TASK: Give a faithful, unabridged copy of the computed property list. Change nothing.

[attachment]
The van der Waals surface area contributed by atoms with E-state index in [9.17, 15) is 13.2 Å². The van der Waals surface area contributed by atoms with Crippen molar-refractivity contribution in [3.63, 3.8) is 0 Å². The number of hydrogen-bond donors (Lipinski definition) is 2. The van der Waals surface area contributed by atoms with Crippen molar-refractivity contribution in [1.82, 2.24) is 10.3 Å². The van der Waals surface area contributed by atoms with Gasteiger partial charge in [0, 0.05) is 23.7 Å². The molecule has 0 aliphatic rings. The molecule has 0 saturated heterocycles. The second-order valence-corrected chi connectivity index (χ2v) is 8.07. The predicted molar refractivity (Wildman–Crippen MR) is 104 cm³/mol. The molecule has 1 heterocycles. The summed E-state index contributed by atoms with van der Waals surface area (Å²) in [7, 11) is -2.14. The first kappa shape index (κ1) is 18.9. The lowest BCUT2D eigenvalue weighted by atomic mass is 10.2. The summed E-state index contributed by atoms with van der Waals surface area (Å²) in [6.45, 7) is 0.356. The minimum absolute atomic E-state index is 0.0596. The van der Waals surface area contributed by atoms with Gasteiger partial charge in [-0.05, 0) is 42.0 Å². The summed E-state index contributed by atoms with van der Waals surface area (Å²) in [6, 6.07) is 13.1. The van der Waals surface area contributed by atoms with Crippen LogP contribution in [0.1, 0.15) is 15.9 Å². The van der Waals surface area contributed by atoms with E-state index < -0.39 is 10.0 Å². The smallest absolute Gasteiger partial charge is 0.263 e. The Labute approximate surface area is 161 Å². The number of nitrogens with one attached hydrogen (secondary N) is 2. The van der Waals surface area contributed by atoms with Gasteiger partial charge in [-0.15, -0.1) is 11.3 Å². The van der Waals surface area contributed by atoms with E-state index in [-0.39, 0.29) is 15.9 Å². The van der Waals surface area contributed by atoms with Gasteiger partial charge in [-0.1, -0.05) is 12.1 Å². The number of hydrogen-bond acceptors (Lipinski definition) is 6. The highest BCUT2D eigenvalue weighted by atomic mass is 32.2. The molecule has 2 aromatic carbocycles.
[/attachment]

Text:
The van der Waals surface area contributed by atoms with E-state index in [9.17, 15) is 13.2 Å². The van der Waals surface area contributed by atoms with Crippen molar-refractivity contribution in [3.63, 3.8) is 0 Å². The number of hydrogen-bond donors (Lipinski definition) is 2. The van der Waals surface area contributed by atoms with Crippen molar-refractivity contribution in [1.82, 2.24) is 10.3 Å². The van der Waals surface area contributed by atoms with Gasteiger partial charge in [0, 0.05) is 23.7 Å². The molecule has 0 aliphatic rings. The molecule has 0 saturated heterocycles. The second-order valence-corrected chi connectivity index (χ2v) is 8.07. The predicted molar refractivity (Wildman–Crippen MR) is 104 cm³/mol. The molecule has 1 heterocycles. The summed E-state index contributed by atoms with van der Waals surface area (Å²) in [7, 11) is -2.14. The first kappa shape index (κ1) is 18.9. The lowest BCUT2D eigenvalue weighted by atomic mass is 10.2. The summed E-state index contributed by atoms with van der Waals surface area (Å²) in [6.45, 7) is 0.356. The minimum absolute atomic E-state index is 0.0596. The van der Waals surface area contributed by atoms with Gasteiger partial charge in [-0.05, 0) is 42.0 Å². The summed E-state index contributed by atoms with van der Waals surface area (Å²) in [6, 6.07) is 13.1. The van der Waals surface area contributed by atoms with Crippen LogP contribution in [0.1, 0.15) is 15.9 Å². The van der Waals surface area contributed by atoms with E-state index < -0.39 is 10.0 Å². The smallest absolute Gasteiger partial charge is 0.263 e. The Labute approximate surface area is 161 Å². The number of nitrogens with one attached hydrogen (secondary N) is 2. The van der Waals surface area contributed by atoms with Gasteiger partial charge in [-0.15, -0.1) is 11.3 Å². The van der Waals surface area contributed by atoms with E-state index in [-0.39, 0.29) is 15.9 Å². The van der Waals surface area contributed by atoms with Gasteiger partial charge in [-0.1, -0.05) is 12.1 Å². The number of hydrogen-bond acceptors (Lipinski definition) is 6. The highest BCUT2D eigenvalue weighted by atomic mass is 32.2. The molecule has 2 aromatic carbocycles.